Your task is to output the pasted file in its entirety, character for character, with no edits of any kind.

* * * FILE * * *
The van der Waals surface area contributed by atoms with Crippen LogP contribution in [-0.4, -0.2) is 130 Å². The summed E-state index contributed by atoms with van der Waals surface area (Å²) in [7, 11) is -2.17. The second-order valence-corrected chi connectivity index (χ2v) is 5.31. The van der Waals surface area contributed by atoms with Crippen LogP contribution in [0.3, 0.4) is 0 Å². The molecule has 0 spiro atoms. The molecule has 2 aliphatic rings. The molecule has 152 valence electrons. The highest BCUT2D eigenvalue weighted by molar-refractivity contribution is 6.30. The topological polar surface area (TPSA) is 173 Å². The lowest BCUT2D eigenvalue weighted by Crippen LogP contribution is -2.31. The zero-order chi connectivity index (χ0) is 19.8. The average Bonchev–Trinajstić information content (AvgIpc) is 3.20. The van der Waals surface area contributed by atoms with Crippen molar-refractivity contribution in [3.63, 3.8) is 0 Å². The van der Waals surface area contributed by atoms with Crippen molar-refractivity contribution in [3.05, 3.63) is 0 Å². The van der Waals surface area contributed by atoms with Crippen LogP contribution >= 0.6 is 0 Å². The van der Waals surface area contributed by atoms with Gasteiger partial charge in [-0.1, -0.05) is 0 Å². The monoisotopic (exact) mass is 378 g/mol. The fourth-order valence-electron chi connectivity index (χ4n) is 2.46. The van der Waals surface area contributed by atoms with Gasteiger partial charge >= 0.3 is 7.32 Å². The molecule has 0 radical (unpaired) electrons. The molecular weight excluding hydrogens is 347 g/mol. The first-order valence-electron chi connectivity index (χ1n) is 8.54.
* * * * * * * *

The van der Waals surface area contributed by atoms with Crippen LogP contribution in [-0.4, -0.2) is 130 Å². The summed E-state index contributed by atoms with van der Waals surface area (Å²) in [7, 11) is -2.17. The second-order valence-corrected chi connectivity index (χ2v) is 5.31. The van der Waals surface area contributed by atoms with Crippen LogP contribution in [0.3, 0.4) is 0 Å². The molecule has 0 spiro atoms. The molecule has 2 aliphatic rings. The molecule has 152 valence electrons. The highest BCUT2D eigenvalue weighted by molar-refractivity contribution is 6.30. The topological polar surface area (TPSA) is 173 Å². The lowest BCUT2D eigenvalue weighted by Crippen LogP contribution is -2.31. The zero-order chi connectivity index (χ0) is 19.8. The average Bonchev–Trinajstić information content (AvgIpc) is 3.20. The van der Waals surface area contributed by atoms with Crippen molar-refractivity contribution in [3.63, 3.8) is 0 Å². The van der Waals surface area contributed by atoms with Crippen molar-refractivity contribution in [3.05, 3.63) is 0 Å². The van der Waals surface area contributed by atoms with Crippen LogP contribution >= 0.6 is 0 Å². The van der Waals surface area contributed by atoms with Gasteiger partial charge in [-0.1, -0.05) is 0 Å². The monoisotopic (exact) mass is 378 g/mol. The fourth-order valence-electron chi connectivity index (χ4n) is 2.46. The van der Waals surface area contributed by atoms with Gasteiger partial charge >= 0.3 is 7.32 Å². The molecule has 0 radical (unpaired) electrons. The molecular weight excluding hydrogens is 347 g/mol. The first-order valence-electron chi connectivity index (χ1n) is 8.54.